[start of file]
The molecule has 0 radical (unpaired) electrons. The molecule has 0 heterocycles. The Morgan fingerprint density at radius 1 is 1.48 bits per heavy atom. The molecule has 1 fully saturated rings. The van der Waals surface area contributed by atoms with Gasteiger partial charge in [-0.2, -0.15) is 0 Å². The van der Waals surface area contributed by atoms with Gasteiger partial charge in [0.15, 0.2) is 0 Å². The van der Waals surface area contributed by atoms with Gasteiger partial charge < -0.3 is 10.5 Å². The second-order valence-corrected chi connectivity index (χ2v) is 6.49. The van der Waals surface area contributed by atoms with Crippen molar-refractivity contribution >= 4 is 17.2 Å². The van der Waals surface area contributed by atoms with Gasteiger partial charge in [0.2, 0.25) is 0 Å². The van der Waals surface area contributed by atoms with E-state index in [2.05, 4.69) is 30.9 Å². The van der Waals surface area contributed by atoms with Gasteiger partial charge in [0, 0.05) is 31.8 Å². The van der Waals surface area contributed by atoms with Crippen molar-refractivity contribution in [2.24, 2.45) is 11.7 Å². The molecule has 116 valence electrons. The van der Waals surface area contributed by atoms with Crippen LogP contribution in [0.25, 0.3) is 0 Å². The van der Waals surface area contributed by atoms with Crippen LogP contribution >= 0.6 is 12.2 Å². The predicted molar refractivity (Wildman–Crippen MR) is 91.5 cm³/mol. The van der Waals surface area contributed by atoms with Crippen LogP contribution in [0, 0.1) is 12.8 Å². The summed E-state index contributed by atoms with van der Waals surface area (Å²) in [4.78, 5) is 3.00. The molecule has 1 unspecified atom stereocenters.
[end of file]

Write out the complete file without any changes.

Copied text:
The molecule has 0 radical (unpaired) electrons. The molecule has 0 heterocycles. The Morgan fingerprint density at radius 1 is 1.48 bits per heavy atom. The molecule has 1 fully saturated rings. The van der Waals surface area contributed by atoms with Gasteiger partial charge in [-0.2, -0.15) is 0 Å². The van der Waals surface area contributed by atoms with Gasteiger partial charge in [0.15, 0.2) is 0 Å². The van der Waals surface area contributed by atoms with Gasteiger partial charge < -0.3 is 10.5 Å². The second-order valence-corrected chi connectivity index (χ2v) is 6.49. The van der Waals surface area contributed by atoms with Crippen molar-refractivity contribution >= 4 is 17.2 Å². The van der Waals surface area contributed by atoms with Gasteiger partial charge in [0.2, 0.25) is 0 Å². The van der Waals surface area contributed by atoms with E-state index in [2.05, 4.69) is 30.9 Å². The van der Waals surface area contributed by atoms with Gasteiger partial charge in [0, 0.05) is 31.8 Å². The van der Waals surface area contributed by atoms with Crippen molar-refractivity contribution in [2.24, 2.45) is 11.7 Å². The molecule has 116 valence electrons. The van der Waals surface area contributed by atoms with Crippen LogP contribution in [0.25, 0.3) is 0 Å². The van der Waals surface area contributed by atoms with Crippen LogP contribution >= 0.6 is 12.2 Å². The predicted molar refractivity (Wildman–Crippen MR) is 91.5 cm³/mol. The van der Waals surface area contributed by atoms with Crippen LogP contribution in [0, 0.1) is 12.8 Å². The summed E-state index contributed by atoms with van der Waals surface area (Å²) in [4.78, 5) is 3.00. The molecule has 1 unspecified atom stereocenters.